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How much is enough?

by the Fish Site Editor
26 September 2006, at 1:00am

NORWAY - Normally, juvenile salmon grow up in fresh water, but in today's salmon smolt production, increasingly more seawater is used. The scientists have now proven that use of seawater before the salmon smolt is ready for it can be detrimental.

How much is enough? - NORWAY - Normally, juvenile salmon grow up in fresh water, but in today's salmon smolt production, increasingly more seawater is used. The scientists have now proven that use of seawater before the salmon smolt is ready for it can be detrimental.

Saltwater is used in smolt production for several reasons. Amongst other things, it can help increase production capacity and can improve water quality in some cases.

But not everything is good. Seawater can weaken the fish's health and carry with it pathogenic bacteria. Too high doses and too early intermixture of seawater during smolt production can also result in reduced growth and additional problems with winter ulcers on the fish.

Now the scientists have given the aquaculture industry some answers concerning the importance of intermixing seawater for the fish's health and welfare, and through that, the company's economy.

Life begins in fresh water

The salmon fry's life begins in fresh water. When it's big enough, it can develop into a smolt, i.e. a salmon that's capable of growing and living in seawater. In nature, the juvenile salmon's development is controlled by natural changes in light and temperature, and when it's ready, it migrates out to sea.

In smolt production, under controlled conditions, the time for transfer to the sea is determined by the producer. As in nature, light and temperature are used to control smoltification, and the fish farmer conducts tests on the fish to determine when it's ready for seawater.

Seawater - not just "a piece of cake"

It has been asserted that a gradual adaptation to saline water before the salmon is fully smoltified is favourable, but the research in this area has shown contradictory results.

In this concrete experiment, we chose to use 60 % seawater (i.e. 2 % salinity) before the fish was fully smoltified, which is not uncommon with smolt producers. We have now ascertained that such a high intermixture isn't particularly favourable for the fish, says Senior Scientist Hilde Toften at Fiskeriforskning.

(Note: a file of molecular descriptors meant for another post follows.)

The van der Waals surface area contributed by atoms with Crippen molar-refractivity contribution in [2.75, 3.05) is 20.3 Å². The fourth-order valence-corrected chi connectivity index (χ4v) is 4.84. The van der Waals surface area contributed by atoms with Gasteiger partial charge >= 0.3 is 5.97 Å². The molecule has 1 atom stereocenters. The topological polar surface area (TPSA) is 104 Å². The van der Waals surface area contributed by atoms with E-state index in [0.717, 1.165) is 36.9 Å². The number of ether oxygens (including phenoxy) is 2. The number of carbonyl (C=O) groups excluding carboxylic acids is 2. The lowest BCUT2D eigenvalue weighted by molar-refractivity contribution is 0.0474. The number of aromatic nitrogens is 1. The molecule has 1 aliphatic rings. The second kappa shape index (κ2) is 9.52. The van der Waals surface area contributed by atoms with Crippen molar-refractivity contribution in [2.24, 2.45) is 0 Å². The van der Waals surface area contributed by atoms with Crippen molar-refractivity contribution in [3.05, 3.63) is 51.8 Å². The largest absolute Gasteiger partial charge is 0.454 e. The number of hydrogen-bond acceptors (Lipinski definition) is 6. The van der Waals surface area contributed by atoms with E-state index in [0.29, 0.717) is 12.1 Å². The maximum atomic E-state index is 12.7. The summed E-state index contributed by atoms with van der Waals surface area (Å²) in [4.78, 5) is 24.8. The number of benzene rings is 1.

The fish ate and grew more poorly, and became clearly more susceptible to winter ulcers. Our results also show that these problems are aggravated when we combine them with a very intensive production, which has become relatively widespread in the industry in recent years. So far, we haven't known enough about this, but we're hoping that several factors will be clarified when the project is completed, says Toften.

The fish should thrive

The fish's welfare is also very important for the industry, and the scientists are interested in studying whether the practice of intermixing seawater affects the salmon's well-being.

Of course, we can't say anything with complete certainty about how the fish experiences these problems, but we can find the optimal conditions that ensure that the farmed fish thrives, and which prevent the fish from becoming stressed and sick.

Winter ulcers are a serious disease which causes large and deep wounds on the fish. If we can manage to prevent outbreaks, we can help improve the welfare of the smolt, says Hilde Toften in closing.

The tests are part of a larger joint project amongst Fiskeriforskning, NIVA, Norwegian University of Life Sciences at s, University of Bergen, Marine Harvest and AquaNet.

The project is financed by the Research Council of Norway, Marine Harvest, AquaNet and Fiskeriforskning.

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